As a mother, you will somehow find supernatural strength when it comes to taking care of your child.
I requested to be discharged early so that I could be there with him the next morning. I didn’t do much postpartum recovery and confinement either. All that mattered was whether my son would be okay, if he would recover well after a seven-hour surgery.
As Christians, James and I believe that Gabriel will live up to his name, which means ‘God is my strength’. That day, we declared his condition only temporary, and that he would live to see many good days ahead. Thankfully, the surgery was a success — nothing short of a miracle. And he was discharged from NICU just two weeks later, a record-breaker in the hospital!
Learning that Gabriel has a very rare medical condition with no immediate cure were the darkest hours of my life. I would have struggled a lot more if not for my ‘village’. My parents took care of our two-year-old daughter, so we could wholly focus our attention on Gabriel. Our church leaders and members also prayed and sent encouraging messages. We’re really blessed to have so many people cheering for him.
Living with TAPVR
The doctors had explained at the outset that Gabriel would require lifelong treatment. As such, we are ready to accept future developments and provide whatever we can for his continual treatment. The doctors also prepared us to expect hindered growth development and other possible health conditions at a later age.
After that first open-heart surgery, Gabriel seemed to be doing fine. He was growing well, though he was smaller in build than most children his age. Until during one of his reviews a year later, when a CT scan showed that his left lung was shrinking. He needed another surgery, or it would fail.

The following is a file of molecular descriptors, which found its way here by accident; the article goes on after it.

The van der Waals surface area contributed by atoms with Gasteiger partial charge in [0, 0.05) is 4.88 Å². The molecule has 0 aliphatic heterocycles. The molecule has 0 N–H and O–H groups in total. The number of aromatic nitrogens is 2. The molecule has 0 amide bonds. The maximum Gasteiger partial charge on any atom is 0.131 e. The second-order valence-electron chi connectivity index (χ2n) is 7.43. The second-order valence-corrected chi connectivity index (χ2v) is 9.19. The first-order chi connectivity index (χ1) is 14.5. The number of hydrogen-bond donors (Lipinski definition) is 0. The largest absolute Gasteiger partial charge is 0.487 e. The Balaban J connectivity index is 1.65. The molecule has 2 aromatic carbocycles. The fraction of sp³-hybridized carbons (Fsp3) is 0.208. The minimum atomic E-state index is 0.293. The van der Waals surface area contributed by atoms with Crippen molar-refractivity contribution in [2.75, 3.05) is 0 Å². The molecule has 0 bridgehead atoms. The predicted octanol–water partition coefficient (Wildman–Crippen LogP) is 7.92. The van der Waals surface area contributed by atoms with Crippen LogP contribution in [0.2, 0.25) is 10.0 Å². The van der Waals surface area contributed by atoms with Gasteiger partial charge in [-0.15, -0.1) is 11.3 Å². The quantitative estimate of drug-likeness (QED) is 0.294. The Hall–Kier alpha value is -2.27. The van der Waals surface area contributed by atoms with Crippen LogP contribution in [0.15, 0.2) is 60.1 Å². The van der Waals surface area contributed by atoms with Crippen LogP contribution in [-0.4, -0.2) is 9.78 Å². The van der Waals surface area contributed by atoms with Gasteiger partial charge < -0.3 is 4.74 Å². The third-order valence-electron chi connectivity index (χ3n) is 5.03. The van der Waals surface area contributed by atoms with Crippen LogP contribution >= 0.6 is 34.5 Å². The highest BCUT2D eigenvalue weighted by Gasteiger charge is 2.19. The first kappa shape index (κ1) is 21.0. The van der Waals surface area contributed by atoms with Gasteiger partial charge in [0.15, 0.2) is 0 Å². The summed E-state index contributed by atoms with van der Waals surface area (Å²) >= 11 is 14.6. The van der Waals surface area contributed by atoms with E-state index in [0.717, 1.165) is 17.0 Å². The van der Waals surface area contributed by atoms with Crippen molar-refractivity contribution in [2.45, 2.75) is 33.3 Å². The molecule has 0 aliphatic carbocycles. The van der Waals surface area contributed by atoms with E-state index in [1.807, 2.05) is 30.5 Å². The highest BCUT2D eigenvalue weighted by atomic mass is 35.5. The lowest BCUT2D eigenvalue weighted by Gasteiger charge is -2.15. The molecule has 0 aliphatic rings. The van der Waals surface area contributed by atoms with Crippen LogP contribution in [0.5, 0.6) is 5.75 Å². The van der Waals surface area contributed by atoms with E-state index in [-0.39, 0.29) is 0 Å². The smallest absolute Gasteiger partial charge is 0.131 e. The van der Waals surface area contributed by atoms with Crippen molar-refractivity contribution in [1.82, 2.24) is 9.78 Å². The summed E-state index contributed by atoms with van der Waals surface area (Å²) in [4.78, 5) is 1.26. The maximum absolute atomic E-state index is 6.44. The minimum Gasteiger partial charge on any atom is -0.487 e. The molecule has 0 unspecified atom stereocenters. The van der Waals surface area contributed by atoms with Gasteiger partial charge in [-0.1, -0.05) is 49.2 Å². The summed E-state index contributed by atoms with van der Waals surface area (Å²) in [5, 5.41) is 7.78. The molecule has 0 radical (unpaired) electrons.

But to complicate things, we had to get his weight up to 10 kg first, because each surgery would cause him to lose about 10 to 20 per cent of his current weight. Furthermore, we were anxious about the surgical outcome, as the surgeon highlighted that scar tissue on the lung might result in future complications. However, at 18 months, Gabriel responded well to the surgery, and again had a remarkable recovery.
My little fighter will be seven years old next month. To date, he has overcome two major surgeries and six minor day surgeries. He will need to continue his medical follow-ups for life. As his mum, my hope for him is to always be strong and stay positive.
(See also: When Your Child is in Hospital)
Gabriel Goes to School!
During Gabriel’s enrolment, James and I informed the school of his medical condition. This ensures teachers are aware of his limitations for physical activity and can alert us immediately if he appears unwell. They also understand when Gabriel has to miss lessons to go for his mandatory check-ups. We are thankful that the school has been a good support pillar, with teachers who update us on his condition.